NCT response: King's Fund 'The role of GPs in maternity care'

Released on: 20 July 2011

A report out today by the King’s Fund: ‘The role of GPs in maternity care - what does the future hold’, suggests that GPs could take a more active role in delivering high quality maternity care by sharing responsibilities with midwives and obstetricians, particularly for women with ongoing medical conditions.

Commenting on the new report suggesting a greater role for GPs in maternity care Belinda Phipps, Chief Executive, NCT, says;

 

"This report comes at a time when maternity services are under close scrutiny and though it makes some useful suggestions, the preferred model of care would be to continue to provide choice of carer and to actively promote midwife-led care to women. 

 

“The current problems in maternity care are caused not by the principle of less GP involvement but rather by the lack of supportive systems to make the role of the lead carer, midwife or consultant obstetrician, easier and seamless.  A partnership needs to emerge between the health professionals involved in the care of pregnant women, when they are well and when they are unwell. 

 

“Birth is a normal, physiological process and the majority of women who are healthy, with a straightforward pregnancy, do not require medical involvement either at general practitioner or hospital consultant level. A social model of care is therefore preferable which is why midwife-led care should be offered to all women. Some women will benefit from the involvement of a GP or require specialist help from dieticians, substance abuse services or social services and some will want to maintain their relationship with their GP. However, many women find getting to know a midwife they can trust and who will be with them thought their pregnancy and birth is vital.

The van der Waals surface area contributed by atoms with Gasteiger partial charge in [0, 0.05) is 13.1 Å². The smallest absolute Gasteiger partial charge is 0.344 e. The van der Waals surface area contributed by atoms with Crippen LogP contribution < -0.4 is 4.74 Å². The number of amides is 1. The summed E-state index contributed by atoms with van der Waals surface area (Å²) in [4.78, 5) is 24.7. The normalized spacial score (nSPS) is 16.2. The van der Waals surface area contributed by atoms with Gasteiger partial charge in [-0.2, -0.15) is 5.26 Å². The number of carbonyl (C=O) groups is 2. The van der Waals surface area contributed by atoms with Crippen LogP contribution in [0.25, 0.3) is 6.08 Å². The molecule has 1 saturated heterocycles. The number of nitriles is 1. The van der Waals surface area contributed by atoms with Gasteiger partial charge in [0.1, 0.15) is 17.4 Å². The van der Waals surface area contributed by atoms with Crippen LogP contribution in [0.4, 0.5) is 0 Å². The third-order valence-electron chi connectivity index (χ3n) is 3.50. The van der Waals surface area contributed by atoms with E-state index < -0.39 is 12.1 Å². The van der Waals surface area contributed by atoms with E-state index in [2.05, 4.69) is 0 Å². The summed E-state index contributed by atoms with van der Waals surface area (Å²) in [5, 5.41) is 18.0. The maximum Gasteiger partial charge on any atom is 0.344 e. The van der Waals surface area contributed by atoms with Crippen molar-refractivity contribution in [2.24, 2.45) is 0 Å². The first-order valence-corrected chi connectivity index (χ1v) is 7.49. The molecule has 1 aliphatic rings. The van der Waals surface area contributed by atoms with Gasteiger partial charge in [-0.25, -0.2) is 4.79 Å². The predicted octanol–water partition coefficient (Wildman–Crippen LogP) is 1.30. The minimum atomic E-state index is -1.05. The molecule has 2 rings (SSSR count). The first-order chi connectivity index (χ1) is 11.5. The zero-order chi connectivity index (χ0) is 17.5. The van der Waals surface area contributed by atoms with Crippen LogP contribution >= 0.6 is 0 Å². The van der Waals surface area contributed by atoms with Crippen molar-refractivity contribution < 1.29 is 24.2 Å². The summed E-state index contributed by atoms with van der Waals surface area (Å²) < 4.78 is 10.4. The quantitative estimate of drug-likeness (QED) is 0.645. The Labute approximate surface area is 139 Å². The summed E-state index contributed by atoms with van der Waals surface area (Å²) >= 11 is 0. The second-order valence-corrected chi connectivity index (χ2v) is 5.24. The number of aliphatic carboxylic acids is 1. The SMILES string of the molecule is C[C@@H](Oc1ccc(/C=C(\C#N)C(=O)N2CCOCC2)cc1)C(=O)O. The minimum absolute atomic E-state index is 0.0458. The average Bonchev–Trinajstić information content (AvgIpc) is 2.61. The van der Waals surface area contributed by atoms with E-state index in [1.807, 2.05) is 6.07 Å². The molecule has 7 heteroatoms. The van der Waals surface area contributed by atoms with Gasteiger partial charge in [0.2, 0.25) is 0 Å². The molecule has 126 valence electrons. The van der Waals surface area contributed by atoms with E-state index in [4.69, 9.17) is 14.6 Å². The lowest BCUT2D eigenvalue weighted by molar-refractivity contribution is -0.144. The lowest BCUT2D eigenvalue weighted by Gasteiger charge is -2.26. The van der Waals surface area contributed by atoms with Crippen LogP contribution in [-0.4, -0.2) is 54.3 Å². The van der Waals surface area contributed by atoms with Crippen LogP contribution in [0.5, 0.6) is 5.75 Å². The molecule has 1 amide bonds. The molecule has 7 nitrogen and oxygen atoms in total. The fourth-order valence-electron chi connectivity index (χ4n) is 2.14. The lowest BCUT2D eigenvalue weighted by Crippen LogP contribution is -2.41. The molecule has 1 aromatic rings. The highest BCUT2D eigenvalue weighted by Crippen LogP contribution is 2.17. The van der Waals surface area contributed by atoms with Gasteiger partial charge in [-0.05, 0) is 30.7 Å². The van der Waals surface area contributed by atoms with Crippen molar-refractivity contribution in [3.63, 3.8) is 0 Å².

“Pregnant women in England currently have a choice to receive their care from their GP or a midwife. The midwife will explain this choice to them when they book their first visit.

“GP knowledge on maternity issues has fallen behind current evidence and a considerable amount of retraining will be required to enable them to fulfill their role in pregnancy in relation to the health of the woman and the baby who have medical needs. Even more training would be required if GPs are expected to deal with the pregnancy and birth and the post partum period, as a midwife would. 

“In the current, cost conscious climate, the most effective solution would be for a pregnant woman to book in with a midwife, for the midwife to have her medical records on her first visit, and the midwife then informing the GP of the pregnancy of one of their patients. Where there are pre-existing medical problems, the woman should be referred by the midwife to the appropriate service, which may be the GP or may be other services.”